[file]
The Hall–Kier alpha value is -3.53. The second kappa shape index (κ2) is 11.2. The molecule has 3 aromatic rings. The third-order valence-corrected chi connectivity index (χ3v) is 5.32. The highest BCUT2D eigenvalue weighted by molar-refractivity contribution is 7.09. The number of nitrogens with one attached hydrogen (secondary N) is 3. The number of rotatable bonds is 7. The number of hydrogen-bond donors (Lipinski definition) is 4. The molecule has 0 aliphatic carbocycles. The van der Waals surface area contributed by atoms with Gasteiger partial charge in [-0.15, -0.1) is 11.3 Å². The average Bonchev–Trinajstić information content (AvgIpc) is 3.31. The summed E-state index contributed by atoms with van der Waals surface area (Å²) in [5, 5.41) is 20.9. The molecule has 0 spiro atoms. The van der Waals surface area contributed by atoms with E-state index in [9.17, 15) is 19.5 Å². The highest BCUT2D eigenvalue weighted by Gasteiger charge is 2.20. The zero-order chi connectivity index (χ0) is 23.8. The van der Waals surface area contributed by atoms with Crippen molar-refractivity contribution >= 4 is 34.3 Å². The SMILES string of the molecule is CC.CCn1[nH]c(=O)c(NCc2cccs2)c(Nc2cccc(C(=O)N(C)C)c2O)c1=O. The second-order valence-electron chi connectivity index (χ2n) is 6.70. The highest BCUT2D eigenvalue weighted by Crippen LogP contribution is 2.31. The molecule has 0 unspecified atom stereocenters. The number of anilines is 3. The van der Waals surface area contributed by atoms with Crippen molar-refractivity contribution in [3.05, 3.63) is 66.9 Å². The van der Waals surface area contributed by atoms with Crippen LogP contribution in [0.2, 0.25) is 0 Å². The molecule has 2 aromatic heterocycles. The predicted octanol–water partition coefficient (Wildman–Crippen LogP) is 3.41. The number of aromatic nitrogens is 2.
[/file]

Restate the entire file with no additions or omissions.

The Hall–Kier alpha value is -3.53. The second kappa shape index (κ2) is 11.2. The molecule has 3 aromatic rings. The third-order valence-corrected chi connectivity index (χ3v) is 5.32. The highest BCUT2D eigenvalue weighted by molar-refractivity contribution is 7.09. The number of nitrogens with one attached hydrogen (secondary N) is 3. The number of rotatable bonds is 7. The number of hydrogen-bond donors (Lipinski definition) is 4. The molecule has 0 aliphatic carbocycles. The van der Waals surface area contributed by atoms with Gasteiger partial charge in [-0.15, -0.1) is 11.3 Å². The average Bonchev–Trinajstić information content (AvgIpc) is 3.31. The summed E-state index contributed by atoms with van der Waals surface area (Å²) in [5, 5.41) is 20.9. The molecule has 0 spiro atoms. The van der Waals surface area contributed by atoms with E-state index in [9.17, 15) is 19.5 Å². The highest BCUT2D eigenvalue weighted by Gasteiger charge is 2.20. The zero-order chi connectivity index (χ0) is 23.8. The van der Waals surface area contributed by atoms with Crippen molar-refractivity contribution >= 4 is 34.3 Å². The SMILES string of the molecule is CC.CCn1[nH]c(=O)c(NCc2cccs2)c(Nc2cccc(C(=O)N(C)C)c2O)c1=O. The second-order valence-electron chi connectivity index (χ2n) is 6.70. The highest BCUT2D eigenvalue weighted by Crippen LogP contribution is 2.31. The molecule has 0 unspecified atom stereocenters. The number of anilines is 3. The van der Waals surface area contributed by atoms with Crippen molar-refractivity contribution in [3.05, 3.63) is 66.9 Å². The van der Waals surface area contributed by atoms with Crippen LogP contribution in [0.2, 0.25) is 0 Å². The molecule has 2 aromatic heterocycles. The predicted octanol–water partition coefficient (Wildman–Crippen LogP) is 3.41. The number of aromatic nitrogens is 2.